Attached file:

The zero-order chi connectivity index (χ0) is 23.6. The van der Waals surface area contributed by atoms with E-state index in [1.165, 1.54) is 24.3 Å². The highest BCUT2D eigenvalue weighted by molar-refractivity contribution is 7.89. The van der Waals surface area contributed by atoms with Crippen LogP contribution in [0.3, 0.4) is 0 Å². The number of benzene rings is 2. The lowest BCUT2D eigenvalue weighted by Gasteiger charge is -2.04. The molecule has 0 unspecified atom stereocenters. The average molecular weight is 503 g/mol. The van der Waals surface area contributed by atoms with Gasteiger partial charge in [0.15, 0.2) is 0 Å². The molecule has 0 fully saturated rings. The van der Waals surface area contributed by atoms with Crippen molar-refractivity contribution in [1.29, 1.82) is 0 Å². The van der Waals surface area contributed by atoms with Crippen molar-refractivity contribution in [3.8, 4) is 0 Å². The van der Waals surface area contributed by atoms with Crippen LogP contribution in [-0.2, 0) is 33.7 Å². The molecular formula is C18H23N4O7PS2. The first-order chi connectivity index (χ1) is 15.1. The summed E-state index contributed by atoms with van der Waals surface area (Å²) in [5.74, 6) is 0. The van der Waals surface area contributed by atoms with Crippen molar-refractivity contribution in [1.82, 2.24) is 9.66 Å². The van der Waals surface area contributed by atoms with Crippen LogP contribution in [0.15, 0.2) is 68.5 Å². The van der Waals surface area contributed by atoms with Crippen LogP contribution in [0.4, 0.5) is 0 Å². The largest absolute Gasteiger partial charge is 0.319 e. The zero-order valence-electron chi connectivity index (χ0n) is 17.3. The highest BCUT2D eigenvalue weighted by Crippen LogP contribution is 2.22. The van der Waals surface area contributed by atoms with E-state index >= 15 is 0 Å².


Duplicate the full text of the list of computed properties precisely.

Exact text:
The zero-order chi connectivity index (χ0) is 23.6. The van der Waals surface area contributed by atoms with E-state index in [1.165, 1.54) is 24.3 Å². The highest BCUT2D eigenvalue weighted by molar-refractivity contribution is 7.89. The van der Waals surface area contributed by atoms with Crippen LogP contribution in [0.3, 0.4) is 0 Å². The number of benzene rings is 2. The lowest BCUT2D eigenvalue weighted by Gasteiger charge is -2.04. The molecule has 0 unspecified atom stereocenters. The average molecular weight is 503 g/mol. The van der Waals surface area contributed by atoms with Gasteiger partial charge in [0.15, 0.2) is 0 Å². The molecule has 0 fully saturated rings. The van der Waals surface area contributed by atoms with Crippen molar-refractivity contribution in [1.29, 1.82) is 0 Å². The van der Waals surface area contributed by atoms with Crippen molar-refractivity contribution in [3.8, 4) is 0 Å². The van der Waals surface area contributed by atoms with Crippen LogP contribution in [-0.2, 0) is 33.7 Å². The molecular formula is C18H23N4O7PS2. The first-order chi connectivity index (χ1) is 15.1. The summed E-state index contributed by atoms with van der Waals surface area (Å²) in [5.74, 6) is 0. The van der Waals surface area contributed by atoms with Crippen molar-refractivity contribution in [1.82, 2.24) is 9.66 Å². The van der Waals surface area contributed by atoms with Crippen LogP contribution in [0.15, 0.2) is 68.5 Å². The van der Waals surface area contributed by atoms with Crippen LogP contribution in [0.4, 0.5) is 0 Å². The largest absolute Gasteiger partial charge is 0.319 e. The zero-order valence-electron chi connectivity index (χ0n) is 17.3. The highest BCUT2D eigenvalue weighted by Crippen LogP contribution is 2.22. The van der Waals surface area contributed by atoms with E-state index >= 15 is 0 Å².